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Cleveland Orchestra Expects to Take $12 Million Hit from Pandemic

a photo of an orchestra concert at Blossom
The Cleveland Orchestra summer season at Blossom is still up in the air.

COVID-19 and the widespread impact of the pandemic is hitting the Cleveland Orchestra hard, forcing temporary layoffs and pay cuts.

President and CEO André Gremillet estimates the Orchestra could see as much as a $12 million budget shortfall by summer's end.

"We're not talking about what will happen starting in October and for the (upcoming) season and the damage that this is going to cause until there’s a vaccine."

The Orchestra has launched a public campaign to raise $6 million. Gremillet said Orchestra trustees have already pledged $3 million in matching funds. 

The Orchestra has received a small business loan of around $5 million through the CARES Act.

The summer season at Blossom is still up in the air, Gremillet said. "We're very concerned for the entire Blossom season," Gremillet said. The health of patrons and musicans is a top priority. "So we're going to be extremely careful as we make decisions as we return to the stage, because we cannot risk the health of our people in any way."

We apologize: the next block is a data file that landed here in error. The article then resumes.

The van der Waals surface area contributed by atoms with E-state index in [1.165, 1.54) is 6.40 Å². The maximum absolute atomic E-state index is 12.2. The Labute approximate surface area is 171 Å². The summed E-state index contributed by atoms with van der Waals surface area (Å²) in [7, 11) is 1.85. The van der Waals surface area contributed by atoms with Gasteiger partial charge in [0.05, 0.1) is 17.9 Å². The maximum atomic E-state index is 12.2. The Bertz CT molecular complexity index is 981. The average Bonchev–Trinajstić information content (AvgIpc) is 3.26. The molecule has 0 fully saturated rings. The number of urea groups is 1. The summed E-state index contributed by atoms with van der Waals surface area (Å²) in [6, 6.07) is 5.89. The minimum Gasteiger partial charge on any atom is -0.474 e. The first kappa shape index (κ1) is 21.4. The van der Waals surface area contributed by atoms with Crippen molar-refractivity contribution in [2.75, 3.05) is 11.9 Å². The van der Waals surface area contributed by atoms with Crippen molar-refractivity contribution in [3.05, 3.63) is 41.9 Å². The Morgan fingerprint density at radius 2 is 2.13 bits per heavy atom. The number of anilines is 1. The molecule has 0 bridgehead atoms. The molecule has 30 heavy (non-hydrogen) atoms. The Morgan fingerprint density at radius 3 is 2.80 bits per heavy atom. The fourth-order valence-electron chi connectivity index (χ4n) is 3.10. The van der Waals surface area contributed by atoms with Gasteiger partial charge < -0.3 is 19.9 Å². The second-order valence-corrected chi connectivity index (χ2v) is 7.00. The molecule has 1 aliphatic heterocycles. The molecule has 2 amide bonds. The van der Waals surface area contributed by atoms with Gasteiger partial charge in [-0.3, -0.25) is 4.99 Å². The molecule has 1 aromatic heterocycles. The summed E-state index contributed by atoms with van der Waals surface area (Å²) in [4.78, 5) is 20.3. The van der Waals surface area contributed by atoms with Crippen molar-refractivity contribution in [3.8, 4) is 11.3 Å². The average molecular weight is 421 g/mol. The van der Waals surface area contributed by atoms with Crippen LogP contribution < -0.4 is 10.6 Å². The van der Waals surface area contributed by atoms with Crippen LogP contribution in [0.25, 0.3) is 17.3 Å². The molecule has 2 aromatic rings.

He stressed that cancelling the Blossom season is a real possibility. The Orchestra should make a decision on the season in the next three weeks. 

The Orchestra has laid off dozens of employees and instituted a sliding scale of pay cuts for staff making more than $55,000 annually. 

Gremillet said they expect to hire back their staff in the fall and all are still getting healthcare benefits. 

"Things will take time to get back to normal," Gremillet said. "We want to be back as soon as we can and provide music for our audiences."

As for the musicians who've traded in the stage for their living rooms? Gremillet said they've been keeping busy honing their craft. 

"A high number of them, actually, are producing videos that we're posting on social media. That's their way to communicate with our audiences and they take satisfaction in doing so."

Mark Arehart joined the award-winning WKSU news team as its arts/culture reporter in 2017. Before coming to Northeast Ohio, Arehart hosted Morning Edition and covered the arts scene for Delaware Public Media. He previously worked for KNKX in Seattle, Kansas Public Radio, and KYUK in Bethel, Alaska.